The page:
Nutrient cycling is yet another critical service provided by biodiversity -- particularly by microorganisms. Fungi and other microorganisms in soil help break down dead plants and animals, eventually converting this organic matter into nutrients that enrich the soil (Pimentel et al. 1995).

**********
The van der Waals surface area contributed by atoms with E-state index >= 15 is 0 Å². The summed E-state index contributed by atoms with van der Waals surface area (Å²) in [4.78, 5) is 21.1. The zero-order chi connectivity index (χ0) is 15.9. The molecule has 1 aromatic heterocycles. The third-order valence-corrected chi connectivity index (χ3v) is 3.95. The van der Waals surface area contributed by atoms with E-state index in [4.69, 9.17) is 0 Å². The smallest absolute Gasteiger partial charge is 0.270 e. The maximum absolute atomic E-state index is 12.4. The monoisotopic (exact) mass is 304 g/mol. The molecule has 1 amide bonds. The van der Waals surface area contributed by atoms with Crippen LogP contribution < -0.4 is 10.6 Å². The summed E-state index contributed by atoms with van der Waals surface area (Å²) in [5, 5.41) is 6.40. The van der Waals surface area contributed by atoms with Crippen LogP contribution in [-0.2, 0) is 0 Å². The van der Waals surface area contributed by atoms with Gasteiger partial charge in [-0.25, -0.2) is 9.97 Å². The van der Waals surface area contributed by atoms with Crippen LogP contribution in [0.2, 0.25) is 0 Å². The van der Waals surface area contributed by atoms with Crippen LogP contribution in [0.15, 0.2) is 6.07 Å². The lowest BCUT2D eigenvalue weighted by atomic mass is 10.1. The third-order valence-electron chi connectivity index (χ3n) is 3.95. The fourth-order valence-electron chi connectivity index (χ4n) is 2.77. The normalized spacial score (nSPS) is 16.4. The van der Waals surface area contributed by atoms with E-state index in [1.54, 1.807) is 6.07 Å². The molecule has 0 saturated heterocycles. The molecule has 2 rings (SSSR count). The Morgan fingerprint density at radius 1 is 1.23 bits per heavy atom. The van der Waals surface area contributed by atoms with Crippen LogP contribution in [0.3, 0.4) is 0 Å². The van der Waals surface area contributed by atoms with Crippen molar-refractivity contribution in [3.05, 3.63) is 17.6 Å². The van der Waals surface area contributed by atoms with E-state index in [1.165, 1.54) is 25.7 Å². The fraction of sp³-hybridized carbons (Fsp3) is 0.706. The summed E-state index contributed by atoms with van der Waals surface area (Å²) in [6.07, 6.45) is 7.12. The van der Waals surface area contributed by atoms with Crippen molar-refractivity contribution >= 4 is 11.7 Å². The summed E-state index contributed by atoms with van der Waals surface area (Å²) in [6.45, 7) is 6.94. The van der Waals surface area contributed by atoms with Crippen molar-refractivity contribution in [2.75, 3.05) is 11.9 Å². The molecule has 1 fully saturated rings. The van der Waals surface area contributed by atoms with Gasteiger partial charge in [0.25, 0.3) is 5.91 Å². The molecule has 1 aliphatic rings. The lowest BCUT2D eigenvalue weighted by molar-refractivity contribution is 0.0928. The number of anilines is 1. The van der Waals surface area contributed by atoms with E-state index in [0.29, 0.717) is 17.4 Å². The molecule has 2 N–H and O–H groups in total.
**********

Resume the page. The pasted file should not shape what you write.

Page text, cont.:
Nitrogen is essential for plant growth, and an insufficient quantity of it limits plant production in both natural and agricultural ecosystems. While nitrogen is abundant in the atmosphere, only a few organisms (commonly known as nitrogen-fixing bacteria) can use it in this form. Nitrogen-fixing bacteria extract nitrogen from the air, and transform it into ammonia, then other bacteria further break down this ammonia into nitrogenous compounds that can be absorbed and used by most plants. In addition to their role in decomposition and hence nutrient cycling, microorganisms also help detoxify waste, changing waste products into forms less harmful to humans.